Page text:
• Cracked.com tells you some reasons “why you can’t believe anything you read online.” One reason: A lot of click-whoring sites, including click-whoring “news” sites, try to make you feel angry and outraged at something, then to share your outrage via social-media links. (Maybe that’s why this site hasn’t taken off like Drudge or Kos. I’m not ordering you to go ballistic X times a day.)
  • A week or two back, we remarked how Saks department stores had become, for a time, owned by an Alabama firm. No more. Saks will now be part of the Hudson’s Bay Co. (aka “The Bay”), the Canadian retail giant whose fur-trading heritage helped shape the initial settlement of this part of the world.
  • Al-Jazeera America, the cable news channel replacing the low-rated Current TV, will have a Seattle news bureau. Allen Schauffler, who just quit KING after more than two decades, will run the outpost.
  • Today’s local history lesson, brought to you by the Seattle Star: The time when the feds tried to arrest local Black Panthers because of a supposedly stolen typewriter.
  • Dumb Criminal Report #1: When you’re wanted by the cops, it’s unwise to shoplift beef jerky.
  • Dumb Criminal Report #2: Don’t set fire to the Aurora Sears. We love that store. It’s possibly the only truly beautiful suburban big-box store ever built around here.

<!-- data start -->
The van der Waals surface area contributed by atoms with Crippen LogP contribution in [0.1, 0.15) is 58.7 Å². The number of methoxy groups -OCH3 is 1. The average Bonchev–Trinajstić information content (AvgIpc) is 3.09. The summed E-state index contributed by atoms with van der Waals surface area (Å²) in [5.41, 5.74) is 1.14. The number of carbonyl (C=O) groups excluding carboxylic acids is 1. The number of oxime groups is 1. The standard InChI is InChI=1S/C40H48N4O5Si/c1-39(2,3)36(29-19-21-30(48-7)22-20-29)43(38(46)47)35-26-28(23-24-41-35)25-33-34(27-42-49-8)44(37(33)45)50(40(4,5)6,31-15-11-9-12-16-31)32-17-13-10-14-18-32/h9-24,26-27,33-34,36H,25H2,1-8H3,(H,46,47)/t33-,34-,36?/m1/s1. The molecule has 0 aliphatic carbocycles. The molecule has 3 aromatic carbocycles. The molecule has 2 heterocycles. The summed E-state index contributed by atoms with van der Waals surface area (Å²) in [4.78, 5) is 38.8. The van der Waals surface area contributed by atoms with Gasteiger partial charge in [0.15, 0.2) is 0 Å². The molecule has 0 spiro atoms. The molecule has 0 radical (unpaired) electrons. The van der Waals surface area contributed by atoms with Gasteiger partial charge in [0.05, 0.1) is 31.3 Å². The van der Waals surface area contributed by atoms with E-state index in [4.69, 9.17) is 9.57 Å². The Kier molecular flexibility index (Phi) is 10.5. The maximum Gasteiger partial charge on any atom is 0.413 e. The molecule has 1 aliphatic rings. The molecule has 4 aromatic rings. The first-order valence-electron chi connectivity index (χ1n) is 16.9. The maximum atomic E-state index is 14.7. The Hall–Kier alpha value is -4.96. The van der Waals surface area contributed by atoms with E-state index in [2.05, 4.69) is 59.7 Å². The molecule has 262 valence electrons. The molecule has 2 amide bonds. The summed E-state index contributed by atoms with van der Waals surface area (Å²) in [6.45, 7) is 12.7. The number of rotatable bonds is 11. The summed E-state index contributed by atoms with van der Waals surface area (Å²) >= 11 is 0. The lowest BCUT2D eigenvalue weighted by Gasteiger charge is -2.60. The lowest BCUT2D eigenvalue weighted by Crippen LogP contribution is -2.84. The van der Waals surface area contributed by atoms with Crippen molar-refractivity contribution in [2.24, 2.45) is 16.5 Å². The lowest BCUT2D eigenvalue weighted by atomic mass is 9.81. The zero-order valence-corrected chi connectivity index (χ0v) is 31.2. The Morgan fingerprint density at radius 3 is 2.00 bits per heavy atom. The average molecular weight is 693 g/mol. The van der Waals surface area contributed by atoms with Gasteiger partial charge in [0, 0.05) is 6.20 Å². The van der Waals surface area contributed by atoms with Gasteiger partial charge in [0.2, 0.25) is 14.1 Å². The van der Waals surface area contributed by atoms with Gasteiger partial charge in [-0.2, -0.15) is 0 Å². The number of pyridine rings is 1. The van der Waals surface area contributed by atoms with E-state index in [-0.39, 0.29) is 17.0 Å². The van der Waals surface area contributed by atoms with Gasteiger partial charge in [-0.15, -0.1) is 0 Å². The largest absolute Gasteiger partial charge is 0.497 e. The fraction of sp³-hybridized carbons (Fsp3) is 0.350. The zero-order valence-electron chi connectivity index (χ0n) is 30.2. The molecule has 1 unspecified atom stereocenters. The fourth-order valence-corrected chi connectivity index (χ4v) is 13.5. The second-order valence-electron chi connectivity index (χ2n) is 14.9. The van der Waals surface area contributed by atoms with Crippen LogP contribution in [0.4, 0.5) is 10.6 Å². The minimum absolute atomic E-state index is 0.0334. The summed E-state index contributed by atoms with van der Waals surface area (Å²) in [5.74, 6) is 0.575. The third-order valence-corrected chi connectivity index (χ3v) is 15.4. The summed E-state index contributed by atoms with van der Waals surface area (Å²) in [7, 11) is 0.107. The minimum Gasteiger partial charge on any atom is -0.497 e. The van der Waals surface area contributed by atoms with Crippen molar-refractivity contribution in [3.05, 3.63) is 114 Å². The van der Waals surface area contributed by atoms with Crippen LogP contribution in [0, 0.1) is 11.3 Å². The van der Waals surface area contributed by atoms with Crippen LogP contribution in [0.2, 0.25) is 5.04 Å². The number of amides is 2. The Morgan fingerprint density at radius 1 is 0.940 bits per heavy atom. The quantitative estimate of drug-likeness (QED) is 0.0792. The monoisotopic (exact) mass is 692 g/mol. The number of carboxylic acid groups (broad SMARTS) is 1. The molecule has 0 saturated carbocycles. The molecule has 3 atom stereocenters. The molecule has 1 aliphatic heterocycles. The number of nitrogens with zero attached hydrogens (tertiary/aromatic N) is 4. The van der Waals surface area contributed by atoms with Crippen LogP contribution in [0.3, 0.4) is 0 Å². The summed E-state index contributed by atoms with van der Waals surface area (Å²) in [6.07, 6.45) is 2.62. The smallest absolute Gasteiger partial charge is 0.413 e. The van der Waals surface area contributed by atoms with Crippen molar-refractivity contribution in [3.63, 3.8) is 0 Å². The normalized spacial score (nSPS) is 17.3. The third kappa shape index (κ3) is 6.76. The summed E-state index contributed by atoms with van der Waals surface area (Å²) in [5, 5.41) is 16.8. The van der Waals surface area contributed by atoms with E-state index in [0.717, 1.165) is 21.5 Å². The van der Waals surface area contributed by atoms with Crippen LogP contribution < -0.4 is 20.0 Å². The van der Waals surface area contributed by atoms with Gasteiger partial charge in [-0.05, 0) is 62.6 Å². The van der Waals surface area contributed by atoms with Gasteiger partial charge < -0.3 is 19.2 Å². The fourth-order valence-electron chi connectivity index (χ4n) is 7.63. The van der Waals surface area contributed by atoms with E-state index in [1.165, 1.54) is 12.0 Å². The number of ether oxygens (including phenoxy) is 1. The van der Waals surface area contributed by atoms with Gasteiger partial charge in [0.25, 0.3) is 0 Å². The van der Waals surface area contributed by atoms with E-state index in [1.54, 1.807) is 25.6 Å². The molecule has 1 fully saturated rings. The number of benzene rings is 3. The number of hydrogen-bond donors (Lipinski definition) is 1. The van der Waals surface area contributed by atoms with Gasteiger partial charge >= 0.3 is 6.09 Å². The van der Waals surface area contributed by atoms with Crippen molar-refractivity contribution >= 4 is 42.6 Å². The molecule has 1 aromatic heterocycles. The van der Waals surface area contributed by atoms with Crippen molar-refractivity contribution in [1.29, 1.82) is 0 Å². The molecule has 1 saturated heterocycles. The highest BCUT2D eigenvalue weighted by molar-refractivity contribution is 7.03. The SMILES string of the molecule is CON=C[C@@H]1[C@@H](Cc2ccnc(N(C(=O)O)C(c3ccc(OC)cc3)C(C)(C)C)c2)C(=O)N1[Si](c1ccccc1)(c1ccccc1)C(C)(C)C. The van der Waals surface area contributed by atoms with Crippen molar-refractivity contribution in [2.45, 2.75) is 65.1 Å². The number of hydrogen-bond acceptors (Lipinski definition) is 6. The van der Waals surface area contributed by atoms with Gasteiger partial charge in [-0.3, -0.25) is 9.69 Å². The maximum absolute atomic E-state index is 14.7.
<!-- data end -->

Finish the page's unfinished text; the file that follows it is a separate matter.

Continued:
• Are ebook sales peaking?
  • Alex Seitz-Wald at Salon claims Amazon personifies “everything wrong with our new economy.” Apple, Walmart, Nike: You can rest easy now; you’re no longer the company everyone most dearly loves to hate.
  • Yes, “existential depression in gifted children” is a real thing. Trust me on this.
  • “Naked Juice” no longer claims to be “all natural,” and also is owned by Pepsi.
  • Fox tries to create a clone of Adult Swim, only even cruder and dumber. The results are now here, and they’re immensely dreadful.
  • The vinyl music comeback may be here to stay. Yeah, but does anybody actually, you know, play any of those records?
  • David Byrne, meanwhile, details six modern business models for the modern musical artist.
  • Unfortunately, there are still too many awful big-budget action movies. And, unfortunately, there are still economic incentives for the studios to make more.
RANDOM LINKS FOR 7/26/13
Jul 25th, 2013 by Clark Humphrey

seattle.curbed.com

  • The Eitel Building on Second and Pike has been the topic of several aborted “restoration” and redevelopment schemes over the years. Now some new players have declared new plans for the 109-year-old Eitel, including a rooftop-deck restaurant space.
  • A “Seattle-based adult app store” has made what it claims is the first “porn film shot with Google Glass.” It’s a total meta-fictional farce, of course; but (at least in the censored version hereby linked) it’s a funny one.
  • My ex-boss Mr. Savage wants all gays and their supporters to fight the increasingly, cruelly anti-gay regime in Russia, by boycotting Stoli vodka. I presume a little more pressure than that will be required.
  • Puget Sound Business Journal headline: “Is Microsoft pulling out of Issaquah?” Make your own dirty-joke punchline here.
  • Jeff Bezos got him some engine parts from the Apollo 11 moon rocket, which fell into the ocean 44 years ago this week.
  • In other space-case news, are faster-than-light space ships really possible after all?
  • Landline phones: More than two-thirds of Wash. state people still have ‘em.